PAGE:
Skip navigation

Autism Speaks

Calls to Action

NAAR-Funded Study Examines X Chromosome

Researcher David Skuse, M.D., Ph.D., Presents NAAR-funded Research at British Scientific Conference
April 23, 2007

A collaborative study funded by the National Alliance for Autism Research (NAAR) that explores the genetic roots of autism was recently presented at this year's conference of the British Association for the Advancement of Science.

In 2002, NAAR awarded a $480,400 grant to launch the study led by renowned scientists Eric Lander, Ph.D. and David Skuse, M.D., Ph.D. that aims to identify a genetic component of a common characteristic of autism: the inability to recognize fear as a facial expression. In order to achieve this goal, the study focused initially on Turner Syndrome, which shares a common phenotype with autism: people with autism and Turner Syndrome typically have difficulty identifying fear in the facial expressions of others.

A phenotype is the expression of an individual's genotype - the way the person actually looks and/or behaves because of his or her genes.

Dr. Skuse, of the Behavioral and Brain Sciences Unit at the Institute of Child Health in London, has focused his research efforts on Turner Syndrome and located a region on the X chromosome that appears to be related to the facial recognition phenotype. He and Dr. Lander, Director of the Whitehead Institute Center for Genome Research at Massachusetts Institute of Technology in Cambridge, MA, are mapping this region of the chromosome with the hopes of locating a susceptibility gene for Turner Syndrome, which could also be involved in determining susceptibility for autism, or at least an often-observed symptom of autism.

At this month's meeting of the British Association for the Advancement of Science, Dr. Skuse - the project's principal investigator - reported that the research may have discovered a mechanism that could lead to a cause of autism.

Reuters News Agency covered this meeting and published the following story on their wire service:

Scientists Highlight the X Factor in Autism

By Jeremey Lovell, Reuters News - Sept. 9, 2003

MANCHESTER - X may mark the spot in the search for the cause of autism, a brain disorder affecting millions of people across the globe, a leading research scientist said on Tuesday.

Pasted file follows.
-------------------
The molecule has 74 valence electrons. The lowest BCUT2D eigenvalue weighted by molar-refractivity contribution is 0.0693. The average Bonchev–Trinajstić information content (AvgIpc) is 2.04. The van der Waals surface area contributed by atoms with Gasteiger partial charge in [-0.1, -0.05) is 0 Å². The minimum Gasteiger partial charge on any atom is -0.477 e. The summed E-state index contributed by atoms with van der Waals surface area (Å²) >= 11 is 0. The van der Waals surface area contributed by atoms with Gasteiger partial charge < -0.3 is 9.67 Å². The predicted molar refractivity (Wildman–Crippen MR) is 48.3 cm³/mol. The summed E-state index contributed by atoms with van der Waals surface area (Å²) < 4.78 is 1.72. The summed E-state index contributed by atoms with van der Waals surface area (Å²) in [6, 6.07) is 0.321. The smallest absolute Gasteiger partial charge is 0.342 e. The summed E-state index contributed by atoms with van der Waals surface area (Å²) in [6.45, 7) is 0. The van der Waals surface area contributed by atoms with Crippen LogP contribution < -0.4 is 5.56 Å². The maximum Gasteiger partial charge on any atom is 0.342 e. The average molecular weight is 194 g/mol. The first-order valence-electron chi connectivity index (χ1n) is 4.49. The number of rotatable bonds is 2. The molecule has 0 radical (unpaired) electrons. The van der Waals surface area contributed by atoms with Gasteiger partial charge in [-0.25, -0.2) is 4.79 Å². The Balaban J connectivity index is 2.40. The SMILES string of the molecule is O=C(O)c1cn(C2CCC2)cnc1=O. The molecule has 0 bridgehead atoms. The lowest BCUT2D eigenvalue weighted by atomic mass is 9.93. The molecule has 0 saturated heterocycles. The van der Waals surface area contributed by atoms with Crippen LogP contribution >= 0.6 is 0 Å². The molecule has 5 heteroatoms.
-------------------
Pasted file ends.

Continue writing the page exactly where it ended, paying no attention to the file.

A part of the brain that is key to reading expressions in people's faces and which is affected by the X chromosome could give a new insight into the causes of the disease, says Professor David Skuse of the Britain's Institute of Child Health.

"We have not discovered the cause of autism, but in the X chromosome we may have discovered a mechanism that could lead to a cause," he told reporters at the British Association for the Advancement of Science's annual conference.

Recent U.S. figures showed that one in 150 people there suffered from autism -- a disease that effectively cuts the victim off from their social surroundings -- and the incidence of the illness has been rising at over 10 percent a year.

Skuse noted that 10 times more males than females suffered from autism, and that males have an X and a Y chromosome while females have two Xs.

Women suffering from Turner Syndrome in which they have only one X chromosome had also been found to suffer far higher rates of autism than their double X counterparts, he said.

Skuse said the key lay in the amygdala, a part of the brain directly involved in processing emotional expressions seen on another's face.

In most people the facial expression was immediately put in context with the aid of the amygdala, with the widely opened eyes that accompanied both fear and joy being correctly interpreted for what they actually represented.

But in autistics the amygdala appeared not to function properly and meant all such expressions were interpreted as fear.

This in turn could explain why autistics rarely made eye contact, Skuse added.

He said women with both Xs functioning normally had a fully operational amygdala, while those with only one X or with only one functioning as it should had poor expression recognition.

In males the Y chromosome probably compensated for the key section of the missing X. Where it did not, the amygdala did not function properly.

"We now have evidence of a plausible neural mechanism that puts boys at risk," Skuse said.

But while the general area of the X chromosome that influenced the amygdala had been isolated, it was so large that it would take many years more work to find exactly what gene or genes were the culprits, Skuse said.